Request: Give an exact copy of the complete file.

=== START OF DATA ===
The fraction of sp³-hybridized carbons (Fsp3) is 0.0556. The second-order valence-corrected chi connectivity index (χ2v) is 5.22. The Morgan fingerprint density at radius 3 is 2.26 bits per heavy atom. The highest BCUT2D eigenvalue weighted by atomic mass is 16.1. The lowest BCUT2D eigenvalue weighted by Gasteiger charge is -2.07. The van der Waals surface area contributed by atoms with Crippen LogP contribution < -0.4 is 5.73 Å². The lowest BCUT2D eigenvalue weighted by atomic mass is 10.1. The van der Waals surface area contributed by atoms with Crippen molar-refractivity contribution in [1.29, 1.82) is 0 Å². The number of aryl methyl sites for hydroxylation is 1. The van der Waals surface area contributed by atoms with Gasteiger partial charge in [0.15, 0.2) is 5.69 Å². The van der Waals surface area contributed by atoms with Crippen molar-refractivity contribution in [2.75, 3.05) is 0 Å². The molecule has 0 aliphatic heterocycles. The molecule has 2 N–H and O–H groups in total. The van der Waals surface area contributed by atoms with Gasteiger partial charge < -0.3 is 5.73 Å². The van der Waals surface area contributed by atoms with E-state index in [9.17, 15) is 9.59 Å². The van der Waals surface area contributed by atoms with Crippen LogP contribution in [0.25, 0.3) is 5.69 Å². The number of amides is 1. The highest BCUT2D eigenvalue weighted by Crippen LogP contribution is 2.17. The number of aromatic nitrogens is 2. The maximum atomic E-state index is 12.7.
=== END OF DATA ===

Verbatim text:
The fraction of sp³-hybridized carbons (Fsp3) is 0.0556. The second-order valence-corrected chi connectivity index (χ2v) is 5.22. The Morgan fingerprint density at radius 3 is 2.26 bits per heavy atom. The highest BCUT2D eigenvalue weighted by atomic mass is 16.1. The lowest BCUT2D eigenvalue weighted by Gasteiger charge is -2.07. The van der Waals surface area contributed by atoms with Crippen LogP contribution < -0.4 is 5.73 Å². The lowest BCUT2D eigenvalue weighted by atomic mass is 10.1. The van der Waals surface area contributed by atoms with Crippen molar-refractivity contribution in [1.29, 1.82) is 0 Å². The number of aryl methyl sites for hydroxylation is 1. The van der Waals surface area contributed by atoms with Gasteiger partial charge in [0.15, 0.2) is 5.69 Å². The van der Waals surface area contributed by atoms with Crippen molar-refractivity contribution in [2.75, 3.05) is 0 Å². The molecule has 0 aliphatic heterocycles. The molecule has 2 N–H and O–H groups in total. The van der Waals surface area contributed by atoms with Gasteiger partial charge < -0.3 is 5.73 Å². The van der Waals surface area contributed by atoms with E-state index in [9.17, 15) is 9.59 Å². The van der Waals surface area contributed by atoms with Crippen LogP contribution in [0.25, 0.3) is 5.69 Å². The number of amides is 1. The highest BCUT2D eigenvalue weighted by Crippen LogP contribution is 2.17. The number of aromatic nitrogens is 2. The maximum atomic E-state index is 12.7.